While the breath of Japanese cuisine kept advancing in Malaysia, there’s a segment of this food that alienate majority of the population here in Malaysia. See, you can find sushi, sashimi, and yakotiri that are suitable for most everyone to consume for the most part, but when it comes to proper Japanese ramen, the pork free or halal version proved to be a bit of a challenge to locate.
Kagura Chicken Ramen is hailed from Tokyo with the name of Seimenka Kaguraya, and even back in Tokyo, the recipe has always been pork-free and lard-free. Rare but still pretty popular at the same time.
There’s a selection of different soup base and ingredients, ranging from RM 12.88+ to a maximum of RM 22.88+. When it comes to proper Japanese ramen at these type of set up, I’d say they’re very competitively priced.
While the base is chicken, there’s a choice of shoyu, miso, and “rich” soup. They also serve gyoza, fried rice, and a limited choice of tempura (menu below)
Kagura Chicken Ramen
So how do they taste like?
We tried the “rich” and shoyu ramen together with their dumplings, and I gotta say that the soup base rivals the pork based ramen, with a slightly less greasy note. They also did a good job with the chicken base chasiu, but I do feel that the texture of pork chasiu is still superior. Overall though, this is a more than decent version of ramen that certainly did not make me regret having it for sure.
The dumpling though was sort of average, I guess perhaps it’s the lack of fatty bits that failed to bring it to my expectation.
fancy some dumpling to go with your ramen?
Skip the dumpling unless you are way too hungry, otherwise, this ramen is fit for anyone who loves ramen, even if you’re not specifically avoiding pork for whatever reason.
Ampang Park is said to be the oldest shopping mall of such set up in the country. First opened its door in 1973, this place has been in existence since our current Prime Minister’s father was in office as the Prime Minster.
Recently, my office moved to Intermark, which is located just right across the road from Ampang Park, so naturally I went to check out some of the lunch options at this place since the two buildings are connected by a skybridge.
food court at Ampang Park, the oldest shopping mall in Malaysia
As it turns out, the oldest mall also has one of the oldest food courts at the top floor. There are a variety of hawker stalls at the area, but two that caught my eyes were the Korean and the Vietnamese food outlets.
Both of these places are pork free, and offers exceptional value.
Vietnamese beef, chicken or fish noodle at RM 5.00 to RM 6.00
The Vietnamese dishes are typically made from the same soup base, you can get beef noodle, beef stew noodle, beef ball noodle, chicken noodle, and like the example above, fish noodle for the price of RM 4.50 to RM 6.00.
There’s mint leaves, fish sauce, and a soup base that’s undoubtedly Vietnamese, but don’t expect great cut of beef or beef tendons in them. A pair of spring rolls here goes for RM 2.50 and they are rather decent too.
The Vietnamese lady who operate this place doesn’t speak much English, but can converse in Malay, and of course in Vietnamese.
kimchi soup ramen for RM 7.00
If you fancy some cheap Korean food, just look at the busiest stall in this food court.
The menu here includes Korean glass noodle with soup (RM 6.50), seafood noodle soup (RM 6.50), mixed vegetable rice (RM 6.50), kimchi rice roll (RM 6.50), bibimbap (RM 7), kimchi pancake (RM 6.50), kimchi soup rice (RM 7), kimchi fried rice (RM 6.50), and more.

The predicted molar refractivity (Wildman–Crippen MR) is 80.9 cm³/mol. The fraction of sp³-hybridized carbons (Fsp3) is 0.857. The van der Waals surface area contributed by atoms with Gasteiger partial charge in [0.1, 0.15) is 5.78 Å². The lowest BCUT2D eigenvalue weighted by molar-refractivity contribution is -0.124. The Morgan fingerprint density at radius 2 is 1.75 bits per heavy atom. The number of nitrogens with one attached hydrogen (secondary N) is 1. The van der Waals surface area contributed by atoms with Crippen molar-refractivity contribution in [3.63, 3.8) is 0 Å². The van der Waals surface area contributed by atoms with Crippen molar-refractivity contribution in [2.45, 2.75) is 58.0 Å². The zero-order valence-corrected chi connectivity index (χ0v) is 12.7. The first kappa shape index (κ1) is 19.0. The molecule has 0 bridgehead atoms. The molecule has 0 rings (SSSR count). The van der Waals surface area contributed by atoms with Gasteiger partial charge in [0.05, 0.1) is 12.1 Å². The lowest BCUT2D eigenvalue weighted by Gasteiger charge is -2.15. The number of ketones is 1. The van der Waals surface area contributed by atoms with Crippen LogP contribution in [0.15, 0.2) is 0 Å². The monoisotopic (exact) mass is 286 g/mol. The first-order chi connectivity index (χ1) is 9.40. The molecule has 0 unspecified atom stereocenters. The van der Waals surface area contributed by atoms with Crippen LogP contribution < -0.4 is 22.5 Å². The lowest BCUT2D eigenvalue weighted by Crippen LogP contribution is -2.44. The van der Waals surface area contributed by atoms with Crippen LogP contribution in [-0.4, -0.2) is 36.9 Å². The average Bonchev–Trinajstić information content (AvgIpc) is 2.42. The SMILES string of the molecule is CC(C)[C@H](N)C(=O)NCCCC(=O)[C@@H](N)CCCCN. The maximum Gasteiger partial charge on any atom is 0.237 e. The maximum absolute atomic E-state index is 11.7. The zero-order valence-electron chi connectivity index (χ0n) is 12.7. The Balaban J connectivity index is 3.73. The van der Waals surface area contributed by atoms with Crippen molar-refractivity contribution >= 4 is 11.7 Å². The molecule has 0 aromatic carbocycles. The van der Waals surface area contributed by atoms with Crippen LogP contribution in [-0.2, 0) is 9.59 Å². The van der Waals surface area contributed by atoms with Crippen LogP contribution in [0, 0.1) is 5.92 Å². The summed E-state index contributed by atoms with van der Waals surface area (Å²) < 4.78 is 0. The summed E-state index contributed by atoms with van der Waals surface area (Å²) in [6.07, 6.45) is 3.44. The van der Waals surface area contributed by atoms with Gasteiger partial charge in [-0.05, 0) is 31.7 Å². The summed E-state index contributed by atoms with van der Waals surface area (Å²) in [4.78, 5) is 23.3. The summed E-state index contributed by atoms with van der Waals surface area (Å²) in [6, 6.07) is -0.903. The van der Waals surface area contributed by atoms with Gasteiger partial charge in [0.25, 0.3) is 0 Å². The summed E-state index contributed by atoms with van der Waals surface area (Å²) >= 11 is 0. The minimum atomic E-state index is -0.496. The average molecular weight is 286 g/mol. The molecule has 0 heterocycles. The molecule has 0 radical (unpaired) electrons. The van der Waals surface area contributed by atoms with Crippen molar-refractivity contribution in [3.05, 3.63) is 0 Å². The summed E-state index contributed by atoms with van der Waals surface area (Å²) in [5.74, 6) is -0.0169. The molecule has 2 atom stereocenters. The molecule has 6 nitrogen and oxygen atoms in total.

Most of these dishes come with side dishes that includes kimchi, vegetable, bean sprout, and an omelette lookalike thingy.
the ramen noodle comes with a side dish of 4 too
My favourite dishes from the Korean food stall is the kimchi ramen noodle that also comes with side dishes that goes for RM 7. The soup isn’t very intense, but for the price you can’t really ask for more. There’s plenty of kimchi and overall taste is rather decent.
The only complain I have is that the portion is perhaps overly huge though.
If you work or happen to around the area and want something cheap and decent for lunch, here’s a food court to check out.
Address: Ampang Park Food Court Level 2 Ampang Park Shopping Centre Jalan Ampang, 50450 Kuala Lumpur GPS: 3.16054, 101.71947 Hours: weekday lunch
Hailed from Hakata, the supposed ramen capital of Japan is Ippudo, the latest international Japanese ramen chain to arrive on our shore. The founder Shigemi Kawahara started selling ramen at a ten-seater stall in Fukuoka some 28 years ago, and has since expanded to some 10 cities around the world, serving up piping hot tonkotsu (pork bone) based ramen to eager diners.
We were invited for a tasting session last week ago to find out what the fuss is all about.
Hakata Ippudo Ramen at KL Paviliion
Ippudo Ramen is located just a floor up from the semi-alfresco dining area and a floor below the GSC cinemas. The ramen shop itself is pretty compact in size and could probably cater to around 40 pax or so.
The interior decoration is modern, and they even include “handbag drawers” under some seats, something I’m sure most ladies and dudes with man bags approve.
curry cheese haru maki, pork bun, spicy shrimp mayo
If you’re a fan of rather unique Japanese appetizers, you’re in luck. Ippudo carries quite a few dishes that goes well with hot green tea (or beer) before the main meal.
Curry Cheese Haru Maki (spring roll, RM 10) is indeed cheesy inside with a crispy skin as its exterior, delicious while hot, but you gotta find a balance and not let the melted cheese burn your taste buds.
Spicy Shrimp Mayo (RM 15) is beautifully presented and reminds me of those fried shrimp and mayo dimsum dishes that you could have for half the price.
Goma Q, Crispy Corn, Hakata Style Soup Gyoza
If you prefer something cold to start with, Goma Q (Japanese cucumber, RM 9) will fit the bill. This is very similar to those cold cucumber dishes served in some Chinese restaurants such as Private Kitchen at Uptown, or Hong La Qiao at Pudu.
Crispy Corn (RM 8) is something that I haven’t seen before and find myself liking it. The sweet corn seemed to be seared with a healthy dosage of paprika and other seasoning on top, giving the kernels a pretty unique taste. A serving is only 4 slices of corn though.
Hakata Style Soup Gyoza (RM 15) is an alternative to the usual pan fried version. It is served in the same tonkotsu soup with a bit of ginger in it. The gyoza was decent, but not something I’d get excited about, the soup is nice though.
akamara shinaji, shiromaru motoaji, and karaka-men ramen
Then came the ramen.
Ippudo serves three basic variety of ramen with noodle much thinner than most other places. Much like Italian food, you can also choose to have it al dente (cooked to be firm, but not hard).